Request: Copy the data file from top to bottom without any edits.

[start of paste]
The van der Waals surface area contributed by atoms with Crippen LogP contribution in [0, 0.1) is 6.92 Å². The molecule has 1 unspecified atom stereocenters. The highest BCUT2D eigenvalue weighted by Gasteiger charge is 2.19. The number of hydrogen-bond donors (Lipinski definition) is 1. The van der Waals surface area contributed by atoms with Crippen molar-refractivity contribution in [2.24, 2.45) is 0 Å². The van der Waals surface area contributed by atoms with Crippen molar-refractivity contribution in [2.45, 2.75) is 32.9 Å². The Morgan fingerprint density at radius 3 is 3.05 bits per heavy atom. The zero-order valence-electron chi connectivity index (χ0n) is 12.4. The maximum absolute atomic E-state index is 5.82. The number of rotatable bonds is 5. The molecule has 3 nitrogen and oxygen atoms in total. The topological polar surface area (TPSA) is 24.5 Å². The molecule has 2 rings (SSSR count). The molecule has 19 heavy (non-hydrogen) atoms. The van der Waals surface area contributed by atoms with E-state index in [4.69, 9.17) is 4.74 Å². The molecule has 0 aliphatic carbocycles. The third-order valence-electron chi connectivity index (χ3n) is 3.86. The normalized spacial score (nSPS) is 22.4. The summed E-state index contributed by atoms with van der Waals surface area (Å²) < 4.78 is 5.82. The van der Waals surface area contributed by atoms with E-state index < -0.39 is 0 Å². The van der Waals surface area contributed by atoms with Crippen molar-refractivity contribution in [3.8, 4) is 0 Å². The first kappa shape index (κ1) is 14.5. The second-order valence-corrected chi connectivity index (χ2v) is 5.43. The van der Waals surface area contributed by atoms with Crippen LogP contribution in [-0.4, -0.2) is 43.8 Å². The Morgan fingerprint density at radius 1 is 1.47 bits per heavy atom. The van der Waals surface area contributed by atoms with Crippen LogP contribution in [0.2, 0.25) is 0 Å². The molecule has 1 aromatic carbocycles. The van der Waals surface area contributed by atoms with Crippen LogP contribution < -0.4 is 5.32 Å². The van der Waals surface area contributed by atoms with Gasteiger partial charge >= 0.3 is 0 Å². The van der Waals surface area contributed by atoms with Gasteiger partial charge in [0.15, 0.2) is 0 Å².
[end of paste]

The van der Waals surface area contributed by atoms with Crippen LogP contribution in [0, 0.1) is 6.92 Å². The molecule has 1 unspecified atom stereocenters. The highest BCUT2D eigenvalue weighted by Gasteiger charge is 2.19. The number of hydrogen-bond donors (Lipinski definition) is 1. The van der Waals surface area contributed by atoms with Crippen molar-refractivity contribution in [2.24, 2.45) is 0 Å². The van der Waals surface area contributed by atoms with Crippen molar-refractivity contribution in [2.45, 2.75) is 32.9 Å². The Morgan fingerprint density at radius 3 is 3.05 bits per heavy atom. The zero-order valence-electron chi connectivity index (χ0n) is 12.4. The maximum absolute atomic E-state index is 5.82. The number of rotatable bonds is 5. The molecule has 3 nitrogen and oxygen atoms in total. The topological polar surface area (TPSA) is 24.5 Å². The molecule has 2 rings (SSSR count). The molecule has 19 heavy (non-hydrogen) atoms. The van der Waals surface area contributed by atoms with E-state index in [4.69, 9.17) is 4.74 Å². The molecule has 0 aliphatic carbocycles. The third-order valence-electron chi connectivity index (χ3n) is 3.86. The normalized spacial score (nSPS) is 22.4. The summed E-state index contributed by atoms with van der Waals surface area (Å²) < 4.78 is 5.82. The van der Waals surface area contributed by atoms with E-state index < -0.39 is 0 Å². The van der Waals surface area contributed by atoms with Crippen molar-refractivity contribution in [3.8, 4) is 0 Å². The first kappa shape index (κ1) is 14.5. The second-order valence-corrected chi connectivity index (χ2v) is 5.43. The van der Waals surface area contributed by atoms with Crippen LogP contribution in [-0.4, -0.2) is 43.8 Å². The Morgan fingerprint density at radius 1 is 1.47 bits per heavy atom. The van der Waals surface area contributed by atoms with Crippen LogP contribution in [0.2, 0.25) is 0 Å². The molecule has 1 aromatic carbocycles. The van der Waals surface area contributed by atoms with Crippen LogP contribution < -0.4 is 5.32 Å². The van der Waals surface area contributed by atoms with Gasteiger partial charge >= 0.3 is 0 Å². The van der Waals surface area contributed by atoms with Gasteiger partial charge in [0.15, 0.2) is 0 Å².